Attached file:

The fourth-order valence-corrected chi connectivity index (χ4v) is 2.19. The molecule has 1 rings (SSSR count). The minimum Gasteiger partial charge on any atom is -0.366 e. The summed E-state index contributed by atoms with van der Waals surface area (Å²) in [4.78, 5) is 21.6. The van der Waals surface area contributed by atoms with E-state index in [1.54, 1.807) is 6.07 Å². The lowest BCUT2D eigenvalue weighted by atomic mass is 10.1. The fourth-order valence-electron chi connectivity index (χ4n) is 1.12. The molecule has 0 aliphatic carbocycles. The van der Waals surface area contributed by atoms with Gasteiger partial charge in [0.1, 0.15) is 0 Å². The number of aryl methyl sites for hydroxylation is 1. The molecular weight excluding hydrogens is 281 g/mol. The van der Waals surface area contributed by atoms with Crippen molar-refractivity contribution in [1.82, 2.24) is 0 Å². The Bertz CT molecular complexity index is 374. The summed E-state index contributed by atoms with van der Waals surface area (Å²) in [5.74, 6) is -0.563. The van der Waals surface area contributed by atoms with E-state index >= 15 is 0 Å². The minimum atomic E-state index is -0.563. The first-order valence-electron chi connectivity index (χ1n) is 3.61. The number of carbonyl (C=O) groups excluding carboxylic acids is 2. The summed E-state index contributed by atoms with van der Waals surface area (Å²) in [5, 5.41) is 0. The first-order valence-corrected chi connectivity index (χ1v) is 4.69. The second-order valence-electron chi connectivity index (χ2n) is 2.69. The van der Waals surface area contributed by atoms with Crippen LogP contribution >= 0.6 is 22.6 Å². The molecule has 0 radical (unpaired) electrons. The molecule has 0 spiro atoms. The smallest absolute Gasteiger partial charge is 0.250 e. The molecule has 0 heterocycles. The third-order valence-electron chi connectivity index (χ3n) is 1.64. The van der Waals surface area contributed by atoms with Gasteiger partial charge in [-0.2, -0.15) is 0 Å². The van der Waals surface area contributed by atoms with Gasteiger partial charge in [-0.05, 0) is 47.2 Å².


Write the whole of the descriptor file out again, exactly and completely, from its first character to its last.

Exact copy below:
The fourth-order valence-corrected chi connectivity index (χ4v) is 2.19. The molecule has 1 rings (SSSR count). The minimum Gasteiger partial charge on any atom is -0.366 e. The summed E-state index contributed by atoms with van der Waals surface area (Å²) in [4.78, 5) is 21.6. The van der Waals surface area contributed by atoms with E-state index in [1.54, 1.807) is 6.07 Å². The lowest BCUT2D eigenvalue weighted by atomic mass is 10.1. The fourth-order valence-electron chi connectivity index (χ4n) is 1.12. The molecule has 0 aliphatic carbocycles. The van der Waals surface area contributed by atoms with Gasteiger partial charge in [0.1, 0.15) is 0 Å². The number of aryl methyl sites for hydroxylation is 1. The molecular weight excluding hydrogens is 281 g/mol. The van der Waals surface area contributed by atoms with Crippen molar-refractivity contribution in [1.82, 2.24) is 0 Å². The Bertz CT molecular complexity index is 374. The summed E-state index contributed by atoms with van der Waals surface area (Å²) in [5.74, 6) is -0.563. The van der Waals surface area contributed by atoms with E-state index >= 15 is 0 Å². The minimum atomic E-state index is -0.563. The first-order valence-electron chi connectivity index (χ1n) is 3.61. The number of carbonyl (C=O) groups excluding carboxylic acids is 2. The summed E-state index contributed by atoms with van der Waals surface area (Å²) in [5, 5.41) is 0. The first-order valence-corrected chi connectivity index (χ1v) is 4.69. The second-order valence-electron chi connectivity index (χ2n) is 2.69. The van der Waals surface area contributed by atoms with Crippen LogP contribution >= 0.6 is 22.6 Å². The molecule has 0 radical (unpaired) electrons. The molecule has 0 spiro atoms. The smallest absolute Gasteiger partial charge is 0.250 e. The molecule has 0 heterocycles. The third-order valence-electron chi connectivity index (χ3n) is 1.64. The van der Waals surface area contributed by atoms with Gasteiger partial charge in [-0.2, -0.15) is 0 Å². The van der Waals surface area contributed by atoms with Gasteiger partial charge in [-0.05, 0) is 47.2 Å².